Design for Environment (DfE) optimizes the relationship and interaction of the economic system and the environmental system, and strives to produce a sustainable development and enterprise integration. The driving force behind DfE includes customers, international agencies, and governmental agencies, who are all stake holders in the environmental well being. The methodologies and tools of DfE generally fall under three loose categories, namely, decision making, design support, and material flow. In DfE, there are a number of enablers for decision making, examples of which include end-of-life strategies and Life Cycle Assessment (LCA). With the development of DfE, sophisticated design support methodologies and tools are necessary for the early stage of design regarding the environmental impact, working as guidance to the design engineers. The three main design support constituents, discussed in this paper, include LCA, Design for Disassembly, and Expert Systems. Environmental impact resulting from modern industry has spurred interest in the material and energy flows of industry systems. These flows are viewed not only to be fundamental to environmental problems, but also as agents of financial success. The scope of DfE has three elements, namely, strategy, guidelines and procedures, and application. It is noted that the next frontier of DfE is the incorporation of society models that include technology, government, customers, recyclers, and their respective interaction. This paper presents recent developments and current activities of DfE, specifically, the areas of decisionmaking, design support, material flow analysis and application. Additionally, a brief discussion of future trends is presented and observations are made on how to further realize DfE in industry and in the entire society while protecting the environment.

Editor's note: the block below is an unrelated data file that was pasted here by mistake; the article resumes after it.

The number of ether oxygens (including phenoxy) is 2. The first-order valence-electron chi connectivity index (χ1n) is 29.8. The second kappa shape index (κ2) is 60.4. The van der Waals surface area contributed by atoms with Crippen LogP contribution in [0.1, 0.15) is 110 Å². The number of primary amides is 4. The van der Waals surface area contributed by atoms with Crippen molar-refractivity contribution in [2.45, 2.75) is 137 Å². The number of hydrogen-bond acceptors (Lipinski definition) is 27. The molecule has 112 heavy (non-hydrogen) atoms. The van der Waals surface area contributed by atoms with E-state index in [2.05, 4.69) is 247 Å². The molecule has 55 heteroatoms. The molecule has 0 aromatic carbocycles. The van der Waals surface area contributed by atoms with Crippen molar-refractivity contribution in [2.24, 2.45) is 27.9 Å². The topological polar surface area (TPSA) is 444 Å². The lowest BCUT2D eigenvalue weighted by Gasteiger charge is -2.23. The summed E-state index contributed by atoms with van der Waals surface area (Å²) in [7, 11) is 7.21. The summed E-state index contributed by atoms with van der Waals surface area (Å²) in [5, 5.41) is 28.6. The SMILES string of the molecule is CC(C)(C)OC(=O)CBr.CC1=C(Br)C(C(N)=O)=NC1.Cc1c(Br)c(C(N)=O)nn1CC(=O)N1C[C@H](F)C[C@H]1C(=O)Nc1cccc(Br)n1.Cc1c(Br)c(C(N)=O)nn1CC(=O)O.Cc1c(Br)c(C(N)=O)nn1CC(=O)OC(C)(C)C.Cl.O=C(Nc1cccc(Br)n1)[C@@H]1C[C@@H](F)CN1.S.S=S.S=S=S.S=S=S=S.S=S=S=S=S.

|Number of pages||17|
|Journal||Journal of Integrated Design and Process Science|
|State||Published - 2003|
- Design for environment